Cocoon

Rebecca, a colleague of mine is a stand-up comic. I went to see her show two weeks ago. Yesterday Colleague X asked me how I’d liked the show, since she couldn’t make it to the previous one.

“I think she has two upcoming shows, one in Berkeley and one in Lodi. Maybe I’ll go to the one in Lodi,” said Colleague X.
“Lodi? But that’s further than Berkeley!”
“I’ve only been to Berkeley twice in my life!” (Maybe this was exageration.) “I don’t like Berkeley. It’s too weird. Communist Berkeley, ha ha ha!”
“Where are you from? Where did you grow up” I asked, astonished.
“I was born and raised in Redwood City.”

I just found it incredible that someone who’s a Bay Area native wouldn’t go to Berkeley but twice in their life. I admit to a bias, but to me, Berkeley is the next destination for activties after San Francisco in the Bay Area. To me it was like she was saying “I never to go to San Francisco.” But we all go to San Francisco.

I told Joe about it and he shrugged. “Maybe to her, going to Berkeley is like going to Concord.”
“Concord? There’s nothing in Concord. How can you compare it to Berkeley?”

I think what really struck me was that here we have people who are lucky enough to grow up and live in the Bay Area, with all the diversity of activities, experiences, yet they are still in their own little isolated cocoon of comfort. They don’t venture to try anything different, to take advantage of these opportunites. They might as well live in a place that has none of these ‘perks’, like what, Nebraska, because they wouldn’t miss it? And to think that other people living elsewhere all want to move to the Bay Area, for its cosmpolitan character and amenities!

At one of my previous jobs in Oakland, I took my coworkers to Chinatown for lunch. For my manager, born and raised in Hayward, it was his first time eating dimsum . . .

Having lived in different parts within the Bay Area, I do sort of understand how people who’ve only lived in one part can find other parts rather alien. When I lived in Berkeley, visiting South Bay felt very jarring, what with all the very wide roads, strip malls and perpendicular parking. Likewise, I can understand people from the suburban areas like Fremont or Sunnyvale visiting San Francisco, Oakland or Berkeley and feeling paranoid about the homeless and the potential miscreants on the streets. But I think everyone be a more adventurous; they should expose themselves more to the other sides, open up their minds and attitudes about things, and to become more accustomed to the differences.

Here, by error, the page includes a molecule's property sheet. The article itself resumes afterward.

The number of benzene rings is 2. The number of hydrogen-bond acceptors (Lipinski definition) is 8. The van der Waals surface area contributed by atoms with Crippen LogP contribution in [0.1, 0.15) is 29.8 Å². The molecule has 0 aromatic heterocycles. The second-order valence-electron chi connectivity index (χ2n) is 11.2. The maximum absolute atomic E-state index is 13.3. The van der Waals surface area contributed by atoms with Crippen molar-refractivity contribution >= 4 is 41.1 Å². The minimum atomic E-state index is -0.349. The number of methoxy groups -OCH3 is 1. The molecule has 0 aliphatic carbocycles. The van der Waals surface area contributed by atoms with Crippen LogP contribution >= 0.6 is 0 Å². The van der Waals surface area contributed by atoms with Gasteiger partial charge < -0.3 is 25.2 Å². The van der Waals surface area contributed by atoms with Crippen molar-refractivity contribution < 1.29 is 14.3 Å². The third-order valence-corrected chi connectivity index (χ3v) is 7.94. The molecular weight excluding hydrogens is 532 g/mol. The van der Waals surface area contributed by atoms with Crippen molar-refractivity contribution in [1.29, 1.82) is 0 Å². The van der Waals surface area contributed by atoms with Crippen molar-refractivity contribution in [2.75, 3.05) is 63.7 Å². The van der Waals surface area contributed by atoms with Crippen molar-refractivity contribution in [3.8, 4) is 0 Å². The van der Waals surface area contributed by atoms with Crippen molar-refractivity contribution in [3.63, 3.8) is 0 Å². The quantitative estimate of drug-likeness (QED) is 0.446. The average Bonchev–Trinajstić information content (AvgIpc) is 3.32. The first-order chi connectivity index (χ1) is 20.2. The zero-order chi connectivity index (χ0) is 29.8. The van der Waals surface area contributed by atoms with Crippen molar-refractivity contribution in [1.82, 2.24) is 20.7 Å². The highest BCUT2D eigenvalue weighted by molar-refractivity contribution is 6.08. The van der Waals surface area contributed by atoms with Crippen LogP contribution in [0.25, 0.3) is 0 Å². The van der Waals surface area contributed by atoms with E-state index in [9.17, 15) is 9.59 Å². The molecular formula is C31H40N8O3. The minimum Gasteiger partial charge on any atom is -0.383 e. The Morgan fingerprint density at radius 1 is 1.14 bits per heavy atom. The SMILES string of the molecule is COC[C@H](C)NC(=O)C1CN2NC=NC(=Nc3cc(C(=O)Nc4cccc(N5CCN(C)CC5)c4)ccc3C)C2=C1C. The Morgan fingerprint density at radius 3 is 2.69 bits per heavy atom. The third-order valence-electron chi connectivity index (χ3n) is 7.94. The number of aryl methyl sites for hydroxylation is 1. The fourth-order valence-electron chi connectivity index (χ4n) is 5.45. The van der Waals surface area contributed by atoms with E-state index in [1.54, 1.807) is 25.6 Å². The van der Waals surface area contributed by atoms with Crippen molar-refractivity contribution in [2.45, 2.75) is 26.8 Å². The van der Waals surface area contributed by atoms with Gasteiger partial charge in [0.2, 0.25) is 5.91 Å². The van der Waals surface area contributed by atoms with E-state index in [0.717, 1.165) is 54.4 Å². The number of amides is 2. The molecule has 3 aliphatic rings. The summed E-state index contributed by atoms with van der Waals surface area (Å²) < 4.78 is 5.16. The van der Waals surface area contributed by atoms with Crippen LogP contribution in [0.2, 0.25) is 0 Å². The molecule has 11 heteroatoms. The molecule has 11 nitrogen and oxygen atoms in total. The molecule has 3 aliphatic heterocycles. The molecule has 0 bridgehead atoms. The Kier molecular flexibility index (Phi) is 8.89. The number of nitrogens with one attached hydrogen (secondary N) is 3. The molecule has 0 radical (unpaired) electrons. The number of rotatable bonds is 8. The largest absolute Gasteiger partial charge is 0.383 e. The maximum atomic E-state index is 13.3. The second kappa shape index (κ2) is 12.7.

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2 thoughts on “Cocoon

  1. “I was born and raised in Redwood City.”

    These are the same sort of knuckle-draggers (liberal or conservative) you find everywhere (even in Berkeley). They live in the same place all their life, watch the same TV shows everyone else does, do whatever they see everyone else doing and vote for either the person their parents tell them to or for whoever tells them what they want to hear regardless of how unrealistic or illogical it is then whine about the politicians they elected.

    On the plus side, think of it this way: now you don’t need to goto visit the Midwest to have a interesting conversation with these intelligent, well-informed people.
    Yay!!!

  2. Concord and Redwood City.

    I’ve lived in Concord and Redwood City. ‘Cause it was cheap. Even though Concord is really in the boonies, it is(barely) a more interesting place than Redwood City (ONLY THE CITIES THEMSELVES, not counting the surrounding areas). I can’t speak for Chicano/Latino activities, which Redwood City seems to have more of than Concord, but then I never had to put up with racial slurs from rednecks in Redwood City. So, maybe it’s just a wash, eh?

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